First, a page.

A blueprint is a type of paper-based reproduction usually of a technical drawing documenting an object, an architecture or engineering design. The term is now generally used to refer to any detailed plan of a building or object. Blueprints have for thousands of years provided a universal language by which design and construction information is transmitted to the builder, engineer, craftsperson, designer, and others. Blueprint reading therefore refers to the process of interpreting a drawing. An accurate mental picture of the object upon completion can be formulated from the information provided.
While originally blueprints did have a blue background with white lines (as a result of the process used to produce them), subsequent improvements to the copying process involved ammonia and coated papers that react to light. Additional improvements eliminated the ammonia process, leading up to today’s prints. Blueprints are today usually white pages with black or blue lines. Nonetheless, the term has remained with us and probably will remain in use for a long time to come. You may also hear blueprints referred to as drawings, prints, or plans.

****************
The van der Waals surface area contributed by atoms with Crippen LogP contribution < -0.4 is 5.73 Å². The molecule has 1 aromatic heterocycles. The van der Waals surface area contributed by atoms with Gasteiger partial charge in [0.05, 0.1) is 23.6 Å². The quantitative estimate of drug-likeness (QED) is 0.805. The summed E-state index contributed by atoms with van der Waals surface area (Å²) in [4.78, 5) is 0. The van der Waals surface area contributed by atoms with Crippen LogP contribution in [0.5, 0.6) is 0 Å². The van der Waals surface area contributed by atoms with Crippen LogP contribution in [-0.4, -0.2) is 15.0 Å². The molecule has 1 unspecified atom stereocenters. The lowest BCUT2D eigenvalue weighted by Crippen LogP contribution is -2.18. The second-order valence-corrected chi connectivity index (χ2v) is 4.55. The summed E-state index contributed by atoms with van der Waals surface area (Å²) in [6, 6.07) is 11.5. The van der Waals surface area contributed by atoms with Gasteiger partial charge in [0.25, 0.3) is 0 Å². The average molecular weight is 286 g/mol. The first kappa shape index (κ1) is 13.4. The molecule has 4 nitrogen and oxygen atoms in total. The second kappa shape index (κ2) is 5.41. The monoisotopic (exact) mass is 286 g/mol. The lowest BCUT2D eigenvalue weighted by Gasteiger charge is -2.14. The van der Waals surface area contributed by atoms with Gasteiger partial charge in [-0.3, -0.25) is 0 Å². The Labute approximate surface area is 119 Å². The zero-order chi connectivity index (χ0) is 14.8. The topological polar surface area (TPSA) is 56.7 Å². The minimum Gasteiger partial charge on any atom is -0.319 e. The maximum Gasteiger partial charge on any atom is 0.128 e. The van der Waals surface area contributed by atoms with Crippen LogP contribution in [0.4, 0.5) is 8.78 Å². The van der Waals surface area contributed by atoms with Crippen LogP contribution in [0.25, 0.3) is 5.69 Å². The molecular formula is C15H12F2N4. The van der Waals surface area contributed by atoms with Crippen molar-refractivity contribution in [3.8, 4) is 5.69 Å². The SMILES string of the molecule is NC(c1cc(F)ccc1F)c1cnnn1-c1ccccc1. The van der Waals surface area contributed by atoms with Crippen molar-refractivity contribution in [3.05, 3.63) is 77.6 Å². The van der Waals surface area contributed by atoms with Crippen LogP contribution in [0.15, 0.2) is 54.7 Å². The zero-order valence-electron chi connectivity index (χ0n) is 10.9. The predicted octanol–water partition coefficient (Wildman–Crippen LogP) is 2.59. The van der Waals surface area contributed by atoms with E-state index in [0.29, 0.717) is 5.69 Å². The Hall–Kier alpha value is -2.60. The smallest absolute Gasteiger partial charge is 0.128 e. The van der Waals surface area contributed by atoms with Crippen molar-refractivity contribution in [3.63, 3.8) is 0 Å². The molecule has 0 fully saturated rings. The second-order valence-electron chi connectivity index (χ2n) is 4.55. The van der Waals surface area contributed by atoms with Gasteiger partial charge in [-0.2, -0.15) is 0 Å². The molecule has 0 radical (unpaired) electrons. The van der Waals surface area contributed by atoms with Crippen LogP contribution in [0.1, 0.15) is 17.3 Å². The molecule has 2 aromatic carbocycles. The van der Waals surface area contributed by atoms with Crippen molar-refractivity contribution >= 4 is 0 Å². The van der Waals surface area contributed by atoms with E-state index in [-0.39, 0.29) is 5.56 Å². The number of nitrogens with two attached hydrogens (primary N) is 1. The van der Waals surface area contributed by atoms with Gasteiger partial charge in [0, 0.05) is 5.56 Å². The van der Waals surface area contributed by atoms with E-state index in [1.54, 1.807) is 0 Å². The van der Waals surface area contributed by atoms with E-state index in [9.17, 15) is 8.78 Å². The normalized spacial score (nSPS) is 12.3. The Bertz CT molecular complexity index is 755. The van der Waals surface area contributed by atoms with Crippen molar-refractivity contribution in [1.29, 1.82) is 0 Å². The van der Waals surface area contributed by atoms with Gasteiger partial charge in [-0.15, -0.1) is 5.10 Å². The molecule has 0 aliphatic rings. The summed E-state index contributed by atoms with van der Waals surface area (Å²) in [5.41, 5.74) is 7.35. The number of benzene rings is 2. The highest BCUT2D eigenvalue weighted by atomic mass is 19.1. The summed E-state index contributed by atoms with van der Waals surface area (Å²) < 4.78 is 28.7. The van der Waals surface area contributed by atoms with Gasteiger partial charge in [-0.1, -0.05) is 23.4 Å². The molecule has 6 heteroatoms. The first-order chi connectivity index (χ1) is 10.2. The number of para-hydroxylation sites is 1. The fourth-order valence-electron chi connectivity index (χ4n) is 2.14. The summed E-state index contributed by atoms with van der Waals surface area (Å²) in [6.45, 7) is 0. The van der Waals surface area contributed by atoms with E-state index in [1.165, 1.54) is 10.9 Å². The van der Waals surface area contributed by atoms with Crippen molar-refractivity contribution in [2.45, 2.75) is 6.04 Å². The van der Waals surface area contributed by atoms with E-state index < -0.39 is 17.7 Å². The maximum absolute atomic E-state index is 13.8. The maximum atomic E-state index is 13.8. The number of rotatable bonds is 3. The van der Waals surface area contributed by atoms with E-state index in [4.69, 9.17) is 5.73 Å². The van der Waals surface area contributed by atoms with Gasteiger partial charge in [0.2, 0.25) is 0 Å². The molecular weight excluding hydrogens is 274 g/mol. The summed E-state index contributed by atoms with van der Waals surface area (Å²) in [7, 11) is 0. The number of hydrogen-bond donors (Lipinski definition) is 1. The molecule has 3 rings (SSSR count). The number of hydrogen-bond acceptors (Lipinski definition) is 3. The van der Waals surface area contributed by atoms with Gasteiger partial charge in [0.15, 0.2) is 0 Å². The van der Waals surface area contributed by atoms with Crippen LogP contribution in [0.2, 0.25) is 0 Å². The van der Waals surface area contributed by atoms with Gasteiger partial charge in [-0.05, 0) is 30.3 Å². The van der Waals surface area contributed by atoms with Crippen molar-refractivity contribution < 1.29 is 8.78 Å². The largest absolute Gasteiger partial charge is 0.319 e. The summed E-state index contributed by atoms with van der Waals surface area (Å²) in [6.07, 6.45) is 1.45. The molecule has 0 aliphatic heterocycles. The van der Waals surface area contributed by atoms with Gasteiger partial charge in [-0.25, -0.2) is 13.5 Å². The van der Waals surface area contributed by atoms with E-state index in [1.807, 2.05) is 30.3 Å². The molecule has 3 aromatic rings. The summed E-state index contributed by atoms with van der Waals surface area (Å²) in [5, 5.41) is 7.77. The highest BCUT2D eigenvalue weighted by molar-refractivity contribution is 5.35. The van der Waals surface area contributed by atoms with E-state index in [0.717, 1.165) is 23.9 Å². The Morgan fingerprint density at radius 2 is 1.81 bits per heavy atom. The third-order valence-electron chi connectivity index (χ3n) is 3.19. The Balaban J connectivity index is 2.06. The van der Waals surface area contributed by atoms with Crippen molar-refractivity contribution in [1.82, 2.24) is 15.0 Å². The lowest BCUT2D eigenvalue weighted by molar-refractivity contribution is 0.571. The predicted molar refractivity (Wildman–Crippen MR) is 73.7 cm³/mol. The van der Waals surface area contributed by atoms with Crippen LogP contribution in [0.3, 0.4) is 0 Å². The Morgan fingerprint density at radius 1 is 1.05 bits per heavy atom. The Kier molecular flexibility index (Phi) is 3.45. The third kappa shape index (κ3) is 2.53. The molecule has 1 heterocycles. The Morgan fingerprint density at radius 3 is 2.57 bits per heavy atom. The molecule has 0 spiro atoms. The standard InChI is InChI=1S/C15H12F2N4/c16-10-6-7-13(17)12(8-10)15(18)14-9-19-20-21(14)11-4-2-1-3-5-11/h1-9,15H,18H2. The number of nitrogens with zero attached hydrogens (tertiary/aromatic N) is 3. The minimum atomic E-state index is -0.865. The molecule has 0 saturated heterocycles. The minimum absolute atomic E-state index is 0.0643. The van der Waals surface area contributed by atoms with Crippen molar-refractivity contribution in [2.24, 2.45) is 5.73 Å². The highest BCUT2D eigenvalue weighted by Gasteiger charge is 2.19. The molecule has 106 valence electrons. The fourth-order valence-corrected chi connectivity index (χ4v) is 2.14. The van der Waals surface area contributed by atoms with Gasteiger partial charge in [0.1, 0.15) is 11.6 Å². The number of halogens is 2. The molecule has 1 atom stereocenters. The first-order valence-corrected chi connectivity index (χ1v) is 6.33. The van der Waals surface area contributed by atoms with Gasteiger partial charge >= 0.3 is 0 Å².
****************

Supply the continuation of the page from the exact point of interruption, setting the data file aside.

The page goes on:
A blueprint is a representation of what is to be constructed. It is a drawing of what is to be built. Blueprints, however, are very precise drawings that are exact representations of what is to be built. Obviously, they are drawn much, much smaller than the proposed structure, but they are exact and detailed. Every line on a construction drawing is carefully placed. The relation of a line to another line shows distance.
Blueprints are critical forms of communication that provide a great deal of information. If the prints are not clear enough to read and use, wait until you have better ones or make your own. Otherwise you may encounter serious problems in the course of the project. Use your judgment.
Drawings have little value if they cannot be satisfactorily reproduced. Sets of prints must be provided to building departments (for approvals), as well as to contract bidders, estimators, subcontractors, and others who are concerned with the construction of the proposed building. Original drawings are typically retained by the consultant. There are several methods of making prints; these are discussed below.